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The Numismatic Bibliomania Society is a non-profit association devoted to the study and enjoyment of numismatic literature. For more information please see our web site at


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There is a membership application available on the web site Membership Application

To join, print the application and return it with your check to the address printed on the application. Print/Digital membership is $40 to addresses in the U.S., and $60 elsewhere. A digital-only membership is available for $25. For those without web access, write to:

Terry White, Treasurer
Numismatic Bibliomania Society
P. O. Box 634,
Canal Winchester, Ohio


For Asylum mailing address changes and other membership questions, contact Terry at this email address:


To submit items for publication in The E-Sylum, write to the Editor at this address:

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Content presented in The E-Sylum is not necessarily researched or independently fact-checked, and views expressed do not necessarily represent those of the Numismatic Bibliomania Society.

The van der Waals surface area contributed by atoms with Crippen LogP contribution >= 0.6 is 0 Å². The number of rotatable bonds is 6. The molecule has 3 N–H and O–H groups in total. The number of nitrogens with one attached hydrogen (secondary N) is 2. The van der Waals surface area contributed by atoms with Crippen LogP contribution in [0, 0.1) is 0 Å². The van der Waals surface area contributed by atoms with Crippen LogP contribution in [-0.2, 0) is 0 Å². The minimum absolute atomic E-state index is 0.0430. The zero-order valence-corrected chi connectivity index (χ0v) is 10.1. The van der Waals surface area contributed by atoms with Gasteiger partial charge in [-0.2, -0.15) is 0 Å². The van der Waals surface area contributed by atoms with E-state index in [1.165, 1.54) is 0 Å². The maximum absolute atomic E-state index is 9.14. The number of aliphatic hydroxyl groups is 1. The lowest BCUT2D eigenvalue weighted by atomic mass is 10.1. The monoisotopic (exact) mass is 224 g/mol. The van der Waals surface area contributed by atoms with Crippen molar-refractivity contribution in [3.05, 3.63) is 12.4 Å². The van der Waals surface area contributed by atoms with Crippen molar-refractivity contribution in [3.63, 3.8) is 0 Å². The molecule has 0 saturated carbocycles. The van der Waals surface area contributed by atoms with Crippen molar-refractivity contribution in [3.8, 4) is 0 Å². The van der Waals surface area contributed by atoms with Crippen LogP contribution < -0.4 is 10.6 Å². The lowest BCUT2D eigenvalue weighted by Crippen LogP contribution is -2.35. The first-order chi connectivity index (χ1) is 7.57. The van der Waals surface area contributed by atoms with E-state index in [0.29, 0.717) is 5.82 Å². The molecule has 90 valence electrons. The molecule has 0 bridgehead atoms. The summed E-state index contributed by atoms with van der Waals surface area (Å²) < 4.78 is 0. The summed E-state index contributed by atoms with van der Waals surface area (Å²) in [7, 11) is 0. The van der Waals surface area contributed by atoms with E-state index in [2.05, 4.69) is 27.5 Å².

Wayne Homren 2017-03-15 full New subscribers this week include: James Evans. Welcome aboard! We now have 5,816 subscribers.

Thank you for reading The E-Sylum. If you enjoy it, please send me the email addresses of friends you think may enjoy it as well and I'll send them a subscription (but let me know if they are located in the European Union). Contact me at anytime regarding your subscription, or questions, comments or suggestions about our content.

I'm travelling with my family this week and much of next week and have a backlog of articles and email I'm slowly working through. If you've written and haven't heard from me, check in next week for status. Happy holidays, everyone.

This week we open with an update from numismatic booksellers Kolbe & Fanning, two new books, and Christmas coin cards on the Newman Portal.